Weight-loss secrets of women

Wouldn’t it be life-changing to discover the secret to staying slim? Well, that’s what researchers at the Cornell University Food & Brand Lab set out to do. They did this y setting up an online registry to capture the behaviours of people within the healthy weight range. And guess what they found? That there are no secrets.

Rather than fad or extreme dieting, the researchers found that common sense prevails. Of the total 147 respondents (118 female):

  • 63 per cent eat vegetables with dinner every day
  • 61 per cent prefer chicken over red meat
  • 35 per cent enjoy a salad with their lunch
  • a high proportion eat breakfast – 46 percent eat fruit and 31 per cent opt for eggs
  • 90 per cent exercised (25 per cent, 6–7 days; 27 per cent 4–5 days; and 38 per cent 1–3 days).


Despite the respondents being veggie-loving, only seven per cent are vegetarians. Interestingly, they also do not deny themselves of what’s usually considered as guilty pleasures, such as alcohol and soft drinks. And as far as snacks are concerned, most choose fruit and/or nuts as their preferred mid-meal fuel.

So the key messages to come out of the study are:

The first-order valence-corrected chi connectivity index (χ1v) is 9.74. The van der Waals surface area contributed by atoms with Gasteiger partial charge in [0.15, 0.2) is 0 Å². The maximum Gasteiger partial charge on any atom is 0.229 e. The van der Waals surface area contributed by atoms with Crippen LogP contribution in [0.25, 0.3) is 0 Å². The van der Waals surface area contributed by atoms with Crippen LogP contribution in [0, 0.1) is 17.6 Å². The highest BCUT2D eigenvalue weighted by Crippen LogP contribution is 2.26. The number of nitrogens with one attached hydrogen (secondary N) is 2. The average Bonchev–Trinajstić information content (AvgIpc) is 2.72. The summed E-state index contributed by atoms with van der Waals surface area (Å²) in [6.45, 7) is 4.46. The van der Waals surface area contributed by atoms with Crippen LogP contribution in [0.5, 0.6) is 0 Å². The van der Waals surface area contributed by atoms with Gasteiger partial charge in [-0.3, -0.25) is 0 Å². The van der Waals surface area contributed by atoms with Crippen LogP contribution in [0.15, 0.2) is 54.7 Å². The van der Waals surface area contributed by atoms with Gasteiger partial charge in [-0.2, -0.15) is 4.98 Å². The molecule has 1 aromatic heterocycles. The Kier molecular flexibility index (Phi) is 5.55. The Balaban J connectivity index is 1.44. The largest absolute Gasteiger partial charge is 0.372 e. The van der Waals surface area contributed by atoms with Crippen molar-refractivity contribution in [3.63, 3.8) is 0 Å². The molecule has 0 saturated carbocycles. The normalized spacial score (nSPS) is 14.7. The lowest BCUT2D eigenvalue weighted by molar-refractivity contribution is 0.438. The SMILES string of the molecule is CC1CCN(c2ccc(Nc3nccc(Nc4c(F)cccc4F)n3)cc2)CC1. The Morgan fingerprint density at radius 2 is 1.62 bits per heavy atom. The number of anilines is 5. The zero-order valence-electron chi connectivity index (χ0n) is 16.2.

• eat veggies everyday
  • breakfast (and what you eat for breakfast) is important – but no breakfast is probably better than downing a bowl of sugary cereal
  • while exercise is essential, you don’t have to be a gym junkie
  • you can enjoy guilty pleasures in moderation.


And, of course, forget that dogmatic diet or even counting calories. In fact, that appears to be part of the secret.

You can find out more information about the study at Science Alert.

Related articles:
Five simple weight-loss tips
Seven ways to stay slim in winter
Five foods that help you lose weight

YourLifeChoices Writers
YourLifeChoices Writershttp://www.yourlifechoices.com.au/
YourLifeChoices' team of writers specialise in content that helps Australian over-50s make better decisions about wealth, health, travel and life. It's all in the name. For 22 years, we've been helping older Australians live their best lives.
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